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This article is part of a series profiling winners of the 2013 Outstanding Alumni Awards, which will be presented at the annual American Association of Community Colleges convention in April.
William H. Swanson, chairman and CEO of Raytheon, has always been open to change and trying something new.
When Swanson, a native of California, initially enrolled at Cuesta College in San Luis Obispo, he “thought of playing professional golf on the tour.” A golf coach at the college offered him a scholarship, which allowed him to earn an associate degree and ultimately discover his love of engineering.
“Cuesta College sent me on a wonderful path toward a career in engineering,” Swanson said. “A counselor there got me excited about engineering. He saw that I had the potential to become an engineer.”
Once that spark was ignited, Swanson was well on his way to furthering his education and pursuing his chosen profession. Throughout his career and life, he has shown commitment to achieving success in his endeavors and preparing the next generation of engineers to succeed as well.
Swanson graduated from Cuesta College in 1969 and continued his education at California Polytechnic State University, where he graduated magna cum laude with a bachelor’s degree in engineering. In 1972, he joined Raytheon, where he has held various leadership positions, including manufacturing manager, senior vice president and general manager of the mission systems division, and president of electronic systems.
“I am so proud to work for a company that provides critical technologies, systems and services that help our servicemen and women successfully complete their missions and come home safely,” Swanson said.
He became CEO of the company in 2003 and added the responsibilities of chairman 2004. That same year, Swanson received a Diversity Best Practices CEO Leadership Award for his commitment to diversity. As Raytheon’s first executive diversity champion, Swanson has led the company’s efforts to create an inclusive workforce.
His accolades include:
Active in education
Swanson remains active in the field of education as a member of the California Polytechnic State University President’s Cabinet, the Cal Poly Foundation board of directors, the California STEM Learning Network board of directors, and the University of Massachusetts President’s Advisory Council. He is chairman emeritus of the Business-Higher Education Forum and a member of its executive committee.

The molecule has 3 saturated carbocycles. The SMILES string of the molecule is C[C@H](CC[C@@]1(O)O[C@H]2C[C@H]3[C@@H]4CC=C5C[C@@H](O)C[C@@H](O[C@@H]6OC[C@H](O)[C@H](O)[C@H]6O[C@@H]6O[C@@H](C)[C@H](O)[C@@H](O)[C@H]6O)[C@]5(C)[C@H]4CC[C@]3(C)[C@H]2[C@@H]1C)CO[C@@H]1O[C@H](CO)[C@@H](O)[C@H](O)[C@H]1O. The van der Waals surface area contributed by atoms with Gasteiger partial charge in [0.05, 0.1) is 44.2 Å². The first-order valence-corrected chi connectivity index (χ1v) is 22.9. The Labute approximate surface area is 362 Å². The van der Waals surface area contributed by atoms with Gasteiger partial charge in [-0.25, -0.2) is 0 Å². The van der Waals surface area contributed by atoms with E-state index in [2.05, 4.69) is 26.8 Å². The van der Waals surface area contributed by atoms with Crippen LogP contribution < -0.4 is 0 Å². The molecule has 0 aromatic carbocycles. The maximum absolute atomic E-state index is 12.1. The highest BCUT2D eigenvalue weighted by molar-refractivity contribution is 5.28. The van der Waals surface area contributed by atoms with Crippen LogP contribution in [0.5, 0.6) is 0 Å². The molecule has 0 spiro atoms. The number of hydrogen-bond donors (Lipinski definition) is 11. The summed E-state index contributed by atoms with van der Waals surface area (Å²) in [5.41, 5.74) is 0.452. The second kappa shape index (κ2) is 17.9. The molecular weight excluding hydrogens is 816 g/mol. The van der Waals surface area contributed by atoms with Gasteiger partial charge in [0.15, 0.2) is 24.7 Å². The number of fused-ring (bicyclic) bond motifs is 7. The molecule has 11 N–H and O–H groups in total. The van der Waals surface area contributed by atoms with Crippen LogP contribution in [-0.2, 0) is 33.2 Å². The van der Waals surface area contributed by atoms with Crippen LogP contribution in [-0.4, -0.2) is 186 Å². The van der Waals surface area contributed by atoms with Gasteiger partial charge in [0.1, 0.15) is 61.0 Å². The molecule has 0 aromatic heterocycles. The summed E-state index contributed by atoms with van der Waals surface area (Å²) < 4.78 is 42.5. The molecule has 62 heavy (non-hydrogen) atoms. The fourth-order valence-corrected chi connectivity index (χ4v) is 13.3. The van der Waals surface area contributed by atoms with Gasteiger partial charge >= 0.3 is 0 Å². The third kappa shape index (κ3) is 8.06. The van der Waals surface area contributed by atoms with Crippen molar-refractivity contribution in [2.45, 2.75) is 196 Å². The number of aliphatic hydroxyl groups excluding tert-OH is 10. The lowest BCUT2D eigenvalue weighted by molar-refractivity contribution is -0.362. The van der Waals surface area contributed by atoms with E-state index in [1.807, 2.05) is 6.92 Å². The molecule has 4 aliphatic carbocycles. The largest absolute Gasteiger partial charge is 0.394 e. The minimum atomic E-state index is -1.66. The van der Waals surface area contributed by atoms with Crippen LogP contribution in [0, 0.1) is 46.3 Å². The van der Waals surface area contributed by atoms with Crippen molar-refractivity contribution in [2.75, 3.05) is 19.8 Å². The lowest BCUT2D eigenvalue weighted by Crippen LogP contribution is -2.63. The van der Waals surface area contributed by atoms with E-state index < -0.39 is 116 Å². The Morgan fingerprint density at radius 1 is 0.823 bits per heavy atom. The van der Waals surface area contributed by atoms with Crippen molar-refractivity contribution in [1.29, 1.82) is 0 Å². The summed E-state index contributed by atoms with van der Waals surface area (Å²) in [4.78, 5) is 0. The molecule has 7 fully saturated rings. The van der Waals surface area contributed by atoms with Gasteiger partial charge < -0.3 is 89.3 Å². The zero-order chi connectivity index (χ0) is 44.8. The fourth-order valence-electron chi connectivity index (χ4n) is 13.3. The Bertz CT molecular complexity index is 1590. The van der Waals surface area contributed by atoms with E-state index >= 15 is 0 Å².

“I strongly believe in being a lifelong learner,” Swanson said. “The learning process is one that never stops. Be curious. Learn something new every day and from every experience.”
Focused on STEM
Under his leadership, Raytheon has embraced corporate social responsibility to help secure the science, technology, engineering and mathematics (STEM) pipeline for the future. The company launched its flagship MathMovesU program, an initiative committed to increasing the interest of students from middle school through college in math and science education by engaging them in hands-on, virtual and interactive activities (see video, below).
The program’s goal is to engage school students in math by illustrating the connection between math, their passions and interests and “cool” careers. Raytheon has committed more than $72 million to MathMovesU initiatives.
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The company has also expanded its support for a national program called MATHCOUNTS, which provides the opportunity for half a million students to participate in math competitions each year. Swanson serves as the honorary chair of the program, and Raytheon is the sole sponsor of the MATHCOUNTS National Competition through 2014.
“As an engineer, what is most gratifying is seeing the progress we’re making at Raytheon and elsewhere in supporting science, technology, engineering and math (STEM) education to inspire a new generation of innovators,” Swanson said. “There is no greater satisfaction than making a difference in the lives of those who follow us.”
Swanson and Raytheon continue to promote the field of engineering by giving scholarships to engineering students at Cuesta College. From Swanson’s perspective, higher education institutions such as Cuesta have a vital role to play in shaping the future.
“Community colleges are so important; and they are needed now more than ever. They help open doors of opportunity for students,” Swanson said. “They are great pipelines to help businesses find the talent to strengthen their workforces.”
“They can inspire students, like me, to continue their educations,” he continued. “Community college changed the focus on my outlook on life, and I am happy to use my community college start as an example for others.”
As Swanson looks to the future, he reaffirms his commitment to making positive change in the world: “I have many goals and passions—the most important of which is to continue to find ways to make a difference in the lives of others.”
Young women from Lincoln School in Providence, R.I., visit Raytheon's Seapower Capability Center to experience real-world applications of math and science.
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